Four kilobases downstream from the last V gene we identified seven different DH genes (designated DH1 to DH7) spanning a 38.5-kb stretch of DNA (Fig. 2,D). The identification of RSS elements composed of nonamer and heptamer elements separated by 12 bp on both sides of each DH gene, together with the existence of at least one open reading frame suggest that they are potentially functional (Fig. 1). Reminiscent of other mammalian IgH loci (i.e., human and mouse) (16, 17), the DH7 gene is clustered together with the JH gene.
The JH cluster contains seven genes tightly packed together (Fig. 2,D). All JH genes (i.e., JH1–JH7) are potentially functional as suggested by the presence of an upstream RSS element with a 22- to 23-bp spacer, one open reading frame, and a downstream RNA donor splicing site (Fig. 1).
The presence of a unique DH-JH cluster in the alpaca IgH locus forces the VHH as well as the VH genes to recombine with the same DH and JH genes.
C region genes
The alpaca IgH locus contains eight C genes located downstream from the DH-JH cluster. Based on their relative positions inside the locus (Fig. 2,B), their domain structure (Fig. 2,D), and their degree of similarity to other Ig mammalian C genes (data not shown), we identified one Cμ, one Cδ, four Cγ, one Cε, and one Cα gene. Characterization of C genes of the alpaca IgH locus revealed that Cγ2b and Cγ2c genes encoding the CHH region of homodimeric IgG2b and IgG2c, respectively, flank Cγ1a and Cγ1b genes encoding the CH region of conventional IgG1a and IgG1b, respectively (Fig. 2, B and D). We were able to distinguish Cγ2 genes from Cγ1 genes on the basis of two features previously described in cloned Cγ genes and/or cDNA in camelid members: 1) the presence of a point mutation (G to A) in the putative donor splicing site flanking the first C exon; and 2) their specific hinge domain (data not shown) (5, 6, 7, 11, 18).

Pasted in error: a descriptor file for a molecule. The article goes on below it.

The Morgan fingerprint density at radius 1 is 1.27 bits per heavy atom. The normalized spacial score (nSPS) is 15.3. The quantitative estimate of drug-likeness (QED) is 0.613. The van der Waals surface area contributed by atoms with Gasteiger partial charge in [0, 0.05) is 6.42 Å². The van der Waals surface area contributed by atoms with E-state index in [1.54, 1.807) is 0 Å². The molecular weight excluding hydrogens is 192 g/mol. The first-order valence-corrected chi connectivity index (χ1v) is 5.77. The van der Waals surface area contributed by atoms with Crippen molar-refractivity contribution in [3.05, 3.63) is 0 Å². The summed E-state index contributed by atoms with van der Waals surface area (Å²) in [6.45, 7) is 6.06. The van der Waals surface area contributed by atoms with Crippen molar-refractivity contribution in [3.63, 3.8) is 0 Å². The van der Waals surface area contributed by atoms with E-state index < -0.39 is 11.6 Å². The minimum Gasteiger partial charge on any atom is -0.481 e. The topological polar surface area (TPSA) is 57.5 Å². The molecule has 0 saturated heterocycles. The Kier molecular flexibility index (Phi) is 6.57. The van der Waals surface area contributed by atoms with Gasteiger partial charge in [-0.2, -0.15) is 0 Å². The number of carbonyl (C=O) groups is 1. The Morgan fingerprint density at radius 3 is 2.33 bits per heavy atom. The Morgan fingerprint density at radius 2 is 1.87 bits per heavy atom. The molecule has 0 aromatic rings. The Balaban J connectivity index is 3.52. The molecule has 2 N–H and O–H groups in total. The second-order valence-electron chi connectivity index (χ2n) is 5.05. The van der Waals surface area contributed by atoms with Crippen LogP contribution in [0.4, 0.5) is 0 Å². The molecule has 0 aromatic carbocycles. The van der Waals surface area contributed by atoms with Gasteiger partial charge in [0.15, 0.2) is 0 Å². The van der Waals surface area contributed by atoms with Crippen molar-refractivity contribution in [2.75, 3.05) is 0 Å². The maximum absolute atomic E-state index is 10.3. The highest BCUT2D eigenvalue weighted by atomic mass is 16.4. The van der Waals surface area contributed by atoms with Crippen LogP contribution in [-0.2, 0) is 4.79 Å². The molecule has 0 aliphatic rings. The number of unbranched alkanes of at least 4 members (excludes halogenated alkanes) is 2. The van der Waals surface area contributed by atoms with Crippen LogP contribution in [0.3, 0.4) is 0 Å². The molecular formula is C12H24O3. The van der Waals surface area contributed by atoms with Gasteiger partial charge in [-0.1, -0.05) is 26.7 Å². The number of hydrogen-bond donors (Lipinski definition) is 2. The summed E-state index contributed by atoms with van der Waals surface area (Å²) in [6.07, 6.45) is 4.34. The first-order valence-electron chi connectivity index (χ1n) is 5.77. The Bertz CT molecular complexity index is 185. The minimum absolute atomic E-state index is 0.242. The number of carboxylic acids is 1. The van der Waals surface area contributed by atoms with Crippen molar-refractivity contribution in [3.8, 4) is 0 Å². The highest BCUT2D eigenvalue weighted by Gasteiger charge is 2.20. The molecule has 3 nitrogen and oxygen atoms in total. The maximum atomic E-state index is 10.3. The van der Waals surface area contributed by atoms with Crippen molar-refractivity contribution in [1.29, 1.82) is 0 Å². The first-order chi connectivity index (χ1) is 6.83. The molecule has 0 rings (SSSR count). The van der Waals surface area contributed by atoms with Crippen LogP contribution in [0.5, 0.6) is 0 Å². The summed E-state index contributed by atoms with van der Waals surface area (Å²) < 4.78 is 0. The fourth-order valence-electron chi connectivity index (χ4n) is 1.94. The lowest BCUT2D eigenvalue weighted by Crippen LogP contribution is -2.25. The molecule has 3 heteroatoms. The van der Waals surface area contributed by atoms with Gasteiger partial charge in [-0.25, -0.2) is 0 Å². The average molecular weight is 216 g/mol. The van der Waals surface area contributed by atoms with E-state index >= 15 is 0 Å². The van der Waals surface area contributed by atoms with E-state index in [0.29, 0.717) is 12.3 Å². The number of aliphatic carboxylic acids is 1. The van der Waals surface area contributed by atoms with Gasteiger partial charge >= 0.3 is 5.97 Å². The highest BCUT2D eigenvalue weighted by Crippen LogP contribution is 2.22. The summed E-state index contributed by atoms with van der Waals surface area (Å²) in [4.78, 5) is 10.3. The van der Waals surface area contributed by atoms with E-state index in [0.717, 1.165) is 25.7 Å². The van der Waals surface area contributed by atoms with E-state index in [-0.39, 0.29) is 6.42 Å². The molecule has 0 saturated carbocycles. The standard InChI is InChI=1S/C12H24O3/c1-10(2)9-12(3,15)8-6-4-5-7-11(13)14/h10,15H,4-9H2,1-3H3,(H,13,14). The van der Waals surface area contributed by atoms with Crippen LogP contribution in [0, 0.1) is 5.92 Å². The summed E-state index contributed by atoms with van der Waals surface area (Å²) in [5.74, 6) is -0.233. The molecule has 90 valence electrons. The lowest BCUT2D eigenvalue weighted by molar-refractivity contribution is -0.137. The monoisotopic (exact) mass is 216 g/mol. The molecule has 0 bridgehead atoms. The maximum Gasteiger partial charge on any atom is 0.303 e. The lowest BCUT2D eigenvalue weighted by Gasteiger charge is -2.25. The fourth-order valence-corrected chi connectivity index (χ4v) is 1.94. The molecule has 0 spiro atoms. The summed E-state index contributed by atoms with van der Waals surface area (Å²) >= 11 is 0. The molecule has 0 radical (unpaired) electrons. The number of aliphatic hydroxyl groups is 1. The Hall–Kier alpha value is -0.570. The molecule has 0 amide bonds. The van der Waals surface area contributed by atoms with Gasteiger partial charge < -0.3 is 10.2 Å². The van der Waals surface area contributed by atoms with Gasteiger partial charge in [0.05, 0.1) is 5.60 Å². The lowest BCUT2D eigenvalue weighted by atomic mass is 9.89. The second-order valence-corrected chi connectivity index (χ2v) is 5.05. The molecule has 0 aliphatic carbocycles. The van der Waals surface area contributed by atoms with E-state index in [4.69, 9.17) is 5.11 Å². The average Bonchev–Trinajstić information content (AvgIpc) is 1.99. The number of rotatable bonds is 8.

In addition, the eight alpaca C genes showed typical features in their intron-exon organization. Except for the Cδ gene, which is characterized by several stop codons inside the third C exon and by the apparent absence of exons coding hinge, secretory, and membrane domains, all other alpaca C genes produce a complete open reading frame (Fig. 2 D). Thus, considering the domain structure of the eight C genes, typical IgM, IgG1, IgG2, IgE, and IgA can potentially be expressed by the B lymphocyte in either secreted forms or as membrane-bound receptors for Ag.
Switch (S) and enhancer regions